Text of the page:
The launch of this initiative follows an extensive, eight-month scoping exercise that reaffirmed the need for this guidance. The GHG Protocol Financial Sector Guidance will be developed over the next two years through an inclusive, multi-stakeholder process. In addition to leadership from UNEP FI and GHG Protocol, the Advisory Committee includes representatives from 2° Investing Initiative, Allianz Group, Asset Owners Disclosure Project, Banamex, Bank of America, Carbon Tracker Initiative, CDP, EY, Investors Group on Climate Change, HSBC, International Finance Corporation (IFC), Local Government Super, London School of Business and Finance, Pax World, Prudential Investment Management, PwC, Wells Fargo, RBS, State Street, WWF US, UniCredit, and YES Bank. Citi has also made an early commitment to Chair a Technical Working Group.

“While goods and services of all types are increasingly subject to standards and regulation requiring appropriate client information and transparency on environmental and social issues, there is often limited or no information on the sustainability impacts of financial products and services,” said Yuki Yasui, Acting Head of UNEP Finance Initiative. “Without such information, responsible financial institutions receive no benefit, and differentiation between sustainable and non-sustainable financial products and services by end users remains difficult. This project is a critical step in addressing this shortcoming.”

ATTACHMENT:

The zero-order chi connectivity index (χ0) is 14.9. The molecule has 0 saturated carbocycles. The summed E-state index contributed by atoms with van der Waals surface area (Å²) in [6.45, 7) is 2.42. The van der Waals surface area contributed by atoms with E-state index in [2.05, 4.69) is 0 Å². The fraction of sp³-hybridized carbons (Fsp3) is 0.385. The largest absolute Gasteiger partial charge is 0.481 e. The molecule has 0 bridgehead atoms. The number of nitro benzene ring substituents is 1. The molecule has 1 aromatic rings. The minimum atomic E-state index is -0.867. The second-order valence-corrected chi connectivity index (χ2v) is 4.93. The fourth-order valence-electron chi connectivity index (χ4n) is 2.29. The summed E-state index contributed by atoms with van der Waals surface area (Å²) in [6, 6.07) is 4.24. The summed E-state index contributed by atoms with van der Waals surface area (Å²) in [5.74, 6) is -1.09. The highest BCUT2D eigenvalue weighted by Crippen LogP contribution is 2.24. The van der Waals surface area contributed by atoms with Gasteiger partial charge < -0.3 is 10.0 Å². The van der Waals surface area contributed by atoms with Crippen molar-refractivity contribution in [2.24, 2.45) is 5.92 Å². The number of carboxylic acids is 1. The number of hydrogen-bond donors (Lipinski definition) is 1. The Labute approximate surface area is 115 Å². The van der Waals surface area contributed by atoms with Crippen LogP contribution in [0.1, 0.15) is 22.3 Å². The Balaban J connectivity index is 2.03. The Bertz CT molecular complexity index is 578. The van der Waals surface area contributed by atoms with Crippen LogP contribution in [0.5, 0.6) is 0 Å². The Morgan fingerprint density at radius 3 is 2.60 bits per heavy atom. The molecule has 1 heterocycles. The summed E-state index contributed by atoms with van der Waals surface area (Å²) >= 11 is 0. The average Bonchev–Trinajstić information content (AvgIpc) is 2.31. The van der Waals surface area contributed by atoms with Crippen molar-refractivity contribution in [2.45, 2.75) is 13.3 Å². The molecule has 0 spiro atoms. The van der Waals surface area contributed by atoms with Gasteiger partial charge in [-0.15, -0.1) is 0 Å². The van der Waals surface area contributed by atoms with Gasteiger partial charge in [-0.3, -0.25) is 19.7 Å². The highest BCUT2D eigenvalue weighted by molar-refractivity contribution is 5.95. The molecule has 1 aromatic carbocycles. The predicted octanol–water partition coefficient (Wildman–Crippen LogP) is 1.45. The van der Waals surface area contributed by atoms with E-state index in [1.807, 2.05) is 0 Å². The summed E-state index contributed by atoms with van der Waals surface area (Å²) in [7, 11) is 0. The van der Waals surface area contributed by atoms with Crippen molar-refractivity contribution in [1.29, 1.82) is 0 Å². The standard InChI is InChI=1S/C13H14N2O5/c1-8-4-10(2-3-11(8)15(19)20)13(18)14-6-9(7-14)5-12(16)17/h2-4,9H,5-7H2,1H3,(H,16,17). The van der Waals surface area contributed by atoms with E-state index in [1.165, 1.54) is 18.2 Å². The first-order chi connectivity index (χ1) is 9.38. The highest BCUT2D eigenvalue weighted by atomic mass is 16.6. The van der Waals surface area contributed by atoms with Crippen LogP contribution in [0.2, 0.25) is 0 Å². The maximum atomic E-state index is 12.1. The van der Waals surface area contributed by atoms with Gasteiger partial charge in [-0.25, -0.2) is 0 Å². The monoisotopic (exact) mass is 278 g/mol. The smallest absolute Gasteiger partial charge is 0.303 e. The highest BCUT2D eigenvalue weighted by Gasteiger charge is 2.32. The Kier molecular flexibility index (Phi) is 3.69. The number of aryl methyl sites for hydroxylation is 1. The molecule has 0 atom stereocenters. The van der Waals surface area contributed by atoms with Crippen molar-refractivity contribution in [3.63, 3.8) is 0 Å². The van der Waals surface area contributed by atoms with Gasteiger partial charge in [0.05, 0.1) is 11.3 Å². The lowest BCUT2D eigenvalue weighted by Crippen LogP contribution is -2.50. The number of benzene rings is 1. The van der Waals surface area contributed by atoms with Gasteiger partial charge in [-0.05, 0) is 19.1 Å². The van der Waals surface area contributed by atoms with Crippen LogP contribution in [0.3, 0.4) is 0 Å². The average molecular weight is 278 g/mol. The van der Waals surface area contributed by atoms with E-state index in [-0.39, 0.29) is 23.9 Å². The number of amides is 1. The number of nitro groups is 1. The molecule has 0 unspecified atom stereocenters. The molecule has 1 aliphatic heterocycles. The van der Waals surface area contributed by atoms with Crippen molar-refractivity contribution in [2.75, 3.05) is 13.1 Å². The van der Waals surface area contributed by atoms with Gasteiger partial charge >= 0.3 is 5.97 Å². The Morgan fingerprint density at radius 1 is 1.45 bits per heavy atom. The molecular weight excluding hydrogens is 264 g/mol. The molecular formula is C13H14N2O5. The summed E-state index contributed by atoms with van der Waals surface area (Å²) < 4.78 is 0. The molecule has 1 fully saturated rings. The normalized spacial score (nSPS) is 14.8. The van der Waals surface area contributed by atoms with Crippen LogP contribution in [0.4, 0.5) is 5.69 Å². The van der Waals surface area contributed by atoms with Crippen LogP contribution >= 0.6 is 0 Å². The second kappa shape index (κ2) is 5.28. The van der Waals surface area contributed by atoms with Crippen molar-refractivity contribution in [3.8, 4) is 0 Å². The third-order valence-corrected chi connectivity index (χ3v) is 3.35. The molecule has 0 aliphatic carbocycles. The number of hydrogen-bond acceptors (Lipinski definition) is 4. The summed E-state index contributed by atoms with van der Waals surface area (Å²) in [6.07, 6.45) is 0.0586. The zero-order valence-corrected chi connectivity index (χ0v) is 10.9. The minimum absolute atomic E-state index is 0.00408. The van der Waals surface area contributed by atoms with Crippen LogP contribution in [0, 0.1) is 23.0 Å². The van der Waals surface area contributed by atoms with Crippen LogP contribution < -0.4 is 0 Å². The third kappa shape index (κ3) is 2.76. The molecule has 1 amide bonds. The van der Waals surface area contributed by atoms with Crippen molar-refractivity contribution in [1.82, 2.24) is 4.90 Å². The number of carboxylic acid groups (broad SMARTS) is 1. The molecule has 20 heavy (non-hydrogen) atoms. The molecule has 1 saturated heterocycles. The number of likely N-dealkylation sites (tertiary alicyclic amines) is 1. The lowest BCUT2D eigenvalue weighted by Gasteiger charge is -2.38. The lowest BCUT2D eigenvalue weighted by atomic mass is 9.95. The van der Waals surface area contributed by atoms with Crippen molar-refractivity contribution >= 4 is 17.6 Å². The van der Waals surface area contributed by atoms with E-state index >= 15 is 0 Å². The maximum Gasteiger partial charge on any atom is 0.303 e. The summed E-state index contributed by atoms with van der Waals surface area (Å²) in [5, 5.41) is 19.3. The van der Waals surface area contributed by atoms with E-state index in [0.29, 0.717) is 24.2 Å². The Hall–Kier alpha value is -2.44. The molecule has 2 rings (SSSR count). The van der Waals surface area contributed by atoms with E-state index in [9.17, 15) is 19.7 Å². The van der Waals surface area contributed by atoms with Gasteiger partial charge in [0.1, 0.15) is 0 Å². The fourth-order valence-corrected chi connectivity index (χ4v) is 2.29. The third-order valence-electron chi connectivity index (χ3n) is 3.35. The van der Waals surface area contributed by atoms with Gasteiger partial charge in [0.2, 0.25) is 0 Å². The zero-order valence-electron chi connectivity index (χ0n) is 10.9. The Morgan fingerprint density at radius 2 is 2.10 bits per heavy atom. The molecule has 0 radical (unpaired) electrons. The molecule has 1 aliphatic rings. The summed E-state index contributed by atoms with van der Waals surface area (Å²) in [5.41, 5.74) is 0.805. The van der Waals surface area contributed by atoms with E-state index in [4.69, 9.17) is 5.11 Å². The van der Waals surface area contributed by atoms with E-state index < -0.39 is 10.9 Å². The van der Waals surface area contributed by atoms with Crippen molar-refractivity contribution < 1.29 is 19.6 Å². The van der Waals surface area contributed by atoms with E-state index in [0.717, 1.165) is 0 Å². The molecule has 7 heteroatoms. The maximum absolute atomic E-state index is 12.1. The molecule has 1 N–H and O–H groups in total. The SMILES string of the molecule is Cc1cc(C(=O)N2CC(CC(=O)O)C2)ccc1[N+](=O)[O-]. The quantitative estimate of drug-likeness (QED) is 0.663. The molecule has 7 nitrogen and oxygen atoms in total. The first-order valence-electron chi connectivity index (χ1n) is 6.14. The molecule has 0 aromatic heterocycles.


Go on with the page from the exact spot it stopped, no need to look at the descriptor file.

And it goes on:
The Advisory Committee, GHG Protocol and UNEP FI have now finalized the governance structure and key technical issues to be covered in the guidance. The Advisory Committee has also recommended that the business case for using the guidance, beyond providing transparency for stakeholders, should be further developed. The next step, to be completed by the end of 2013, is to recruit experts to join the Technical Working Groups and begin the process of drafting the guidance.

For more information on this project, go to http://www.ghgprotocol.org/feature/financial-sector-guidance-corporate-value-chain-scope-3-accounting-and-reporting.

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About the Greenhouse Gas Protocol A global collaboration led by WBCSD and WRI, the Greenhouse Gas Protocol (GHG Protocol) provides the foundation for sustainable climate strategies and more efficient, resilient and profitable organizations. GHG Protocol standards are the most widely used accounting tools to measure, manage and report on greenhouse gas emissions. www.ghgprotocol.org

About UNEP Finance Initiative Founded in 1992 in the context of the Earth Summit in Rio, the United Nations Environment Programme Finance Initiative (UNEP FI) is a platform that associates the United Nations and the financial sector globally. With over 200 members representing Banks, Insurers, and Investors from around the world, UNEP FI contributes the perspectives of financial institutions to the various United Nations and global activities on sustainable finance. UNEP FI’s mission is to bring about systemic change in finance to support a sustainable world, which is highlighted in its motto, ‘Changing finance, financing change’. www.unepfi.org